The next several months will be tricky in terms of how to properly interpret the vast array of economic data that is available to both data geeks and the rest of the public (If you are reading this before noon, then yes, you are a redneck data geek.).
Politics and uncertainty are moderating the data to some degree. So, when the new data are reviewed, do we “benchmark” against the past rates of growth or do we compare to expectations of a slower upcoming season?
Think of it like the Arizona Cardinals and expectations for wins. Do we set our expectations based on their 4-0 start or the 0-3 past month? The answer is “a little from column A, and a little from column B.” Achieving moderate expectations will be much easier for us here in Arizona than for those across the country.
Initial claims for unemployment insurance are down 8.6% (4-week moving average) when compared to a year ago, but jumped 13.5% when just looking at the past week. The trend is the thing to look at in this case, but more weeks like the past are unwelcome.
The Leading Indicator Index also appeared to slightly improve, with 0.6% growth in September. U.S. Industrial Production and Capacity Utilization realized moderate increases in September of 0.4% and 0.3%, respectively.
The more interesting positive data mostly relates to the housing market. Across the country, single-family building permits are up 27.3% compared to last year and 6.7% compared to the past month. Both existing home sales and prices are up 11% compared to the prior year but are flat compared to the previous month.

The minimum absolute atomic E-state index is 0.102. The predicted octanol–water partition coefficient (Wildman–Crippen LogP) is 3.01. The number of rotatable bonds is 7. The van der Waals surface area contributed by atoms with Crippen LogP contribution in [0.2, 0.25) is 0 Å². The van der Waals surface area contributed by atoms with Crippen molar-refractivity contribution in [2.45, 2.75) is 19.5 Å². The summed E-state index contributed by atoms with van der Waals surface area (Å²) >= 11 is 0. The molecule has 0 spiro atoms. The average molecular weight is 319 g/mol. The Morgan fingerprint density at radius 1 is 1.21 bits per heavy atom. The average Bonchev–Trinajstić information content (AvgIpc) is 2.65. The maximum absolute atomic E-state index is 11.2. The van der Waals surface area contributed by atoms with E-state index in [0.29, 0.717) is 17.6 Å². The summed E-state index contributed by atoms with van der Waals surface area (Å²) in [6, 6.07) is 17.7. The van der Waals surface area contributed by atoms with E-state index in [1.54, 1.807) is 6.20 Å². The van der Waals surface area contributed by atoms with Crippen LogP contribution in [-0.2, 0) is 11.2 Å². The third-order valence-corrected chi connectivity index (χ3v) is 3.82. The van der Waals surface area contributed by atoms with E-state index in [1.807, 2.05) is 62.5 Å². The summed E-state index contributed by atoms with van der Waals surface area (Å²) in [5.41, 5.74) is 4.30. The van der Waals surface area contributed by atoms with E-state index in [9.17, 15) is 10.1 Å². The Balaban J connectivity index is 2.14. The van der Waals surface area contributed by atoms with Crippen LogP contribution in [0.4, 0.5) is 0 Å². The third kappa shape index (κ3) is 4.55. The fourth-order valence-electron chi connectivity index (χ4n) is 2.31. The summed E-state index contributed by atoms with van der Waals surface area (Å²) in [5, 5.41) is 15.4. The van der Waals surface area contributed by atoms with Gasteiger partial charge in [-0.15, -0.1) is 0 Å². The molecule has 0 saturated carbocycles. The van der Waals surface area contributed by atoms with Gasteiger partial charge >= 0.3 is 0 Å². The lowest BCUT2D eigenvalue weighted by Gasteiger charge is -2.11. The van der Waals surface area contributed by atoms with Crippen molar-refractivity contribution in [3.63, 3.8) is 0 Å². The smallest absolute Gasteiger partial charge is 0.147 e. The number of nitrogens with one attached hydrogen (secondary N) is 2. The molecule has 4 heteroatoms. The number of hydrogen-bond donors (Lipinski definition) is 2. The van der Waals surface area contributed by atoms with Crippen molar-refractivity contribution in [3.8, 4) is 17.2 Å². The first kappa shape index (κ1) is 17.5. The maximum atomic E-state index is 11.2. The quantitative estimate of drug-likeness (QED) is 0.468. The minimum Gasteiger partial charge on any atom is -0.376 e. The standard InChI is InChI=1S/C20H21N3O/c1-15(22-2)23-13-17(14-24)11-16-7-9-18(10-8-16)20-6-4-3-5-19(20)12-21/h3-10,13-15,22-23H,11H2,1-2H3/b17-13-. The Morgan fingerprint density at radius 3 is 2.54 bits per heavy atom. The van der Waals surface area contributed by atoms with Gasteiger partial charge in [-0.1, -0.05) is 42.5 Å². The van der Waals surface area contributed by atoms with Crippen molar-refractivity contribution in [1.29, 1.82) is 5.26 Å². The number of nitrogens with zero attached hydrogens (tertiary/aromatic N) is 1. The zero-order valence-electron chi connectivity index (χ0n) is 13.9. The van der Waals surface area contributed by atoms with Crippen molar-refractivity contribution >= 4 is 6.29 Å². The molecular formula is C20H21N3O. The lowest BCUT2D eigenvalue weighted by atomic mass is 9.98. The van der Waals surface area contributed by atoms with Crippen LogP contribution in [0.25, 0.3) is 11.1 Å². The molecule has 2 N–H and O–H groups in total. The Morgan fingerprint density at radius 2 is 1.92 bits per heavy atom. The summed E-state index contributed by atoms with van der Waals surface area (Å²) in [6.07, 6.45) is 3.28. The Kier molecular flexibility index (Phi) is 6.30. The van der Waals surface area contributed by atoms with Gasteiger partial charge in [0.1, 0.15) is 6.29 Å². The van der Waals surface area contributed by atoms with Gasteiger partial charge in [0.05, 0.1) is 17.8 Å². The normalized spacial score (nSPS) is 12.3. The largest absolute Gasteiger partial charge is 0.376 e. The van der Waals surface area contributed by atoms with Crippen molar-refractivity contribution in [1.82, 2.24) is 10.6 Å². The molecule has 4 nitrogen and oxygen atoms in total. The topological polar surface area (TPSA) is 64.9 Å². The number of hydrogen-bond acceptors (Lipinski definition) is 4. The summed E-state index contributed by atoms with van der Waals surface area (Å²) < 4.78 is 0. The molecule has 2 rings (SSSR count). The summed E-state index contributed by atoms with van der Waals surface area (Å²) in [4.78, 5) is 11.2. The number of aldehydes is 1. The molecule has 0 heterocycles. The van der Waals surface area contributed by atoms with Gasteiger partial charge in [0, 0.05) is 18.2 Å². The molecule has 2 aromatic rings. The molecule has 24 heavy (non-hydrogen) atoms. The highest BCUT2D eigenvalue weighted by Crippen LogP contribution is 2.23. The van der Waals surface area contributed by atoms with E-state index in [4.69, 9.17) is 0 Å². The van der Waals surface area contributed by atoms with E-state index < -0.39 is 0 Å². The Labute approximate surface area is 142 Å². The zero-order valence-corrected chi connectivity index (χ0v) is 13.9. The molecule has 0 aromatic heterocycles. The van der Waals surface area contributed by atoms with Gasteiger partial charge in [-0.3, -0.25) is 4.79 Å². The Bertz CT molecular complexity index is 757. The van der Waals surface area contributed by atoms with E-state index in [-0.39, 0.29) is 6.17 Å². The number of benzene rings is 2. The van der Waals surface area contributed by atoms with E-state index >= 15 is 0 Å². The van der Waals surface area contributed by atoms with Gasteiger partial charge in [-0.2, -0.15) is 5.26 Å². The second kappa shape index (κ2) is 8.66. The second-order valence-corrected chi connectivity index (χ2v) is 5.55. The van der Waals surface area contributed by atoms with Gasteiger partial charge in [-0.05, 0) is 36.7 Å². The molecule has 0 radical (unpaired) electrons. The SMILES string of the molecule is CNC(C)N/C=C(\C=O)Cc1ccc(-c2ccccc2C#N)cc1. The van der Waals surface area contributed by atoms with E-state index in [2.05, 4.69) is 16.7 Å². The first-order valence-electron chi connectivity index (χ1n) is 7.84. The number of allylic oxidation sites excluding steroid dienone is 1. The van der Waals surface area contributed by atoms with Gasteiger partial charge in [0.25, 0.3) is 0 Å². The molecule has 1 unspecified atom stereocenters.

A similar story is forming for the local market. Housing data are dominating the discussion. Single-family permits in the Greater Phoenix area are up 75.9% for the year as a whole (RL Brown), and housing prices have increased by more than 30% from the previous trough. This sounds impressive but it must be qualified.
First, the number of permits fell so far during the recession the subsequent rates of growth must be of this scale just to return to normal conditions by the middle of the decade. In other words, part of the story has to do with a simple math function.
Second, the price appreciation in housing is not solely based on population growth. Investor activity is still at play in the local market.
To summarize, there is some positive economic news across the nation, but not to the degree that a reader will remember this economic update past tomorrow. Housing data are dominating the discussion in Arizona and Greater Phoenix. But the impressive data point are not fully matching up with the underlying fundamentals related to long-term growth. Has a bubble formed? No. Could a bubble form if the current trends continue? Yes.